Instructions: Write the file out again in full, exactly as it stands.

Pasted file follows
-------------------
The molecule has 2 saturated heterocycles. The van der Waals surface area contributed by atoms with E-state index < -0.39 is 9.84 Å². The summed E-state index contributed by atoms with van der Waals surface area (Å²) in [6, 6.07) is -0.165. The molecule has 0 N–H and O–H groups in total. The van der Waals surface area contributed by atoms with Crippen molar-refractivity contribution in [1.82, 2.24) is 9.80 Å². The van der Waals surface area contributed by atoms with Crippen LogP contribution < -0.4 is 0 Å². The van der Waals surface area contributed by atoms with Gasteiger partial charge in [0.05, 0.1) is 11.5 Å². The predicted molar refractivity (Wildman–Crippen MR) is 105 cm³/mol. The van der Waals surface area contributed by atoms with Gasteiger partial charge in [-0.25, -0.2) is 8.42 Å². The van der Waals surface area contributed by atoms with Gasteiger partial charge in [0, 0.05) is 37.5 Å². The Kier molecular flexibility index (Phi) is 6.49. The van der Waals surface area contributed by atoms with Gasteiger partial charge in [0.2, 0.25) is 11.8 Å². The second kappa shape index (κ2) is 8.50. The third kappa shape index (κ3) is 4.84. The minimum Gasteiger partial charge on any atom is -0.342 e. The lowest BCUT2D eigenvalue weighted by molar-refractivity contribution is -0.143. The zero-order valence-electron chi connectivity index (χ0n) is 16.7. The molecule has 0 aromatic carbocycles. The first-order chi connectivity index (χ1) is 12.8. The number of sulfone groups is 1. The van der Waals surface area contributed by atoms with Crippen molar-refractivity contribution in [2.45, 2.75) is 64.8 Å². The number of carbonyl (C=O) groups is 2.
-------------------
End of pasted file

The molecule has 2 saturated heterocycles. The van der Waals surface area contributed by atoms with E-state index < -0.39 is 9.84 Å². The summed E-state index contributed by atoms with van der Waals surface area (Å²) in [6, 6.07) is -0.165. The molecule has 0 N–H and O–H groups in total. The van der Waals surface area contributed by atoms with Crippen molar-refractivity contribution in [1.82, 2.24) is 9.80 Å². The van der Waals surface area contributed by atoms with Crippen LogP contribution < -0.4 is 0 Å². The van der Waals surface area contributed by atoms with Gasteiger partial charge in [0.05, 0.1) is 11.5 Å². The predicted molar refractivity (Wildman–Crippen MR) is 105 cm³/mol. The van der Waals surface area contributed by atoms with Gasteiger partial charge in [-0.25, -0.2) is 8.42 Å². The van der Waals surface area contributed by atoms with Gasteiger partial charge in [0, 0.05) is 37.5 Å². The Kier molecular flexibility index (Phi) is 6.49. The van der Waals surface area contributed by atoms with Gasteiger partial charge in [0.2, 0.25) is 11.8 Å². The second kappa shape index (κ2) is 8.50. The third kappa shape index (κ3) is 4.84. The minimum Gasteiger partial charge on any atom is -0.342 e. The lowest BCUT2D eigenvalue weighted by molar-refractivity contribution is -0.143. The zero-order valence-electron chi connectivity index (χ0n) is 16.7. The molecule has 0 aromatic carbocycles. The first-order chi connectivity index (χ1) is 12.8. The number of sulfone groups is 1. The van der Waals surface area contributed by atoms with Crippen molar-refractivity contribution in [2.45, 2.75) is 64.8 Å². The number of carbonyl (C=O) groups is 2.